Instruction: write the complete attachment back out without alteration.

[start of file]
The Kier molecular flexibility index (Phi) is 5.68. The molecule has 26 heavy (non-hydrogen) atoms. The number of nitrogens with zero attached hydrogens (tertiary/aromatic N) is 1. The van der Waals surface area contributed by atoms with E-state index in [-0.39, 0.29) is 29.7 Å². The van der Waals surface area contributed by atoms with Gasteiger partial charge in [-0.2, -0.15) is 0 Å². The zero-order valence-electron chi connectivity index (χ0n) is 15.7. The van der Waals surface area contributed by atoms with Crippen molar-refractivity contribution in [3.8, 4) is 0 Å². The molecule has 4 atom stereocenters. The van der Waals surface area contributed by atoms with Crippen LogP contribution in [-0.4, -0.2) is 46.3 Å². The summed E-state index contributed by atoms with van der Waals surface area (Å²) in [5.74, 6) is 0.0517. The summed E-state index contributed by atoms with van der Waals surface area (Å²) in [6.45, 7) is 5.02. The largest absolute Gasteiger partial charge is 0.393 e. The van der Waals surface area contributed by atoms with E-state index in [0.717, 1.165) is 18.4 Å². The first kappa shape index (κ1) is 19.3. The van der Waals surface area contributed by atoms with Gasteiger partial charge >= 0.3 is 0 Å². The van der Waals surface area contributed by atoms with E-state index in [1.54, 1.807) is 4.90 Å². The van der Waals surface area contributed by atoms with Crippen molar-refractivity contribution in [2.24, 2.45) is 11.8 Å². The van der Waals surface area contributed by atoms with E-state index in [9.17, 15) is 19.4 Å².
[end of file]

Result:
The Kier molecular flexibility index (Phi) is 5.68. The molecule has 26 heavy (non-hydrogen) atoms. The number of nitrogens with zero attached hydrogens (tertiary/aromatic N) is 1. The van der Waals surface area contributed by atoms with E-state index in [-0.39, 0.29) is 29.7 Å². The van der Waals surface area contributed by atoms with Gasteiger partial charge in [-0.2, -0.15) is 0 Å². The zero-order valence-electron chi connectivity index (χ0n) is 15.7. The van der Waals surface area contributed by atoms with Crippen molar-refractivity contribution in [3.8, 4) is 0 Å². The molecule has 4 atom stereocenters. The van der Waals surface area contributed by atoms with Crippen LogP contribution in [-0.4, -0.2) is 46.3 Å². The summed E-state index contributed by atoms with van der Waals surface area (Å²) in [5.74, 6) is 0.0517. The summed E-state index contributed by atoms with van der Waals surface area (Å²) in [6.45, 7) is 5.02. The largest absolute Gasteiger partial charge is 0.393 e. The van der Waals surface area contributed by atoms with E-state index in [0.717, 1.165) is 18.4 Å². The first kappa shape index (κ1) is 19.3. The van der Waals surface area contributed by atoms with Gasteiger partial charge >= 0.3 is 0 Å². The van der Waals surface area contributed by atoms with E-state index in [1.54, 1.807) is 4.90 Å². The van der Waals surface area contributed by atoms with Crippen molar-refractivity contribution in [2.24, 2.45) is 11.8 Å². The van der Waals surface area contributed by atoms with E-state index in [9.17, 15) is 19.4 Å².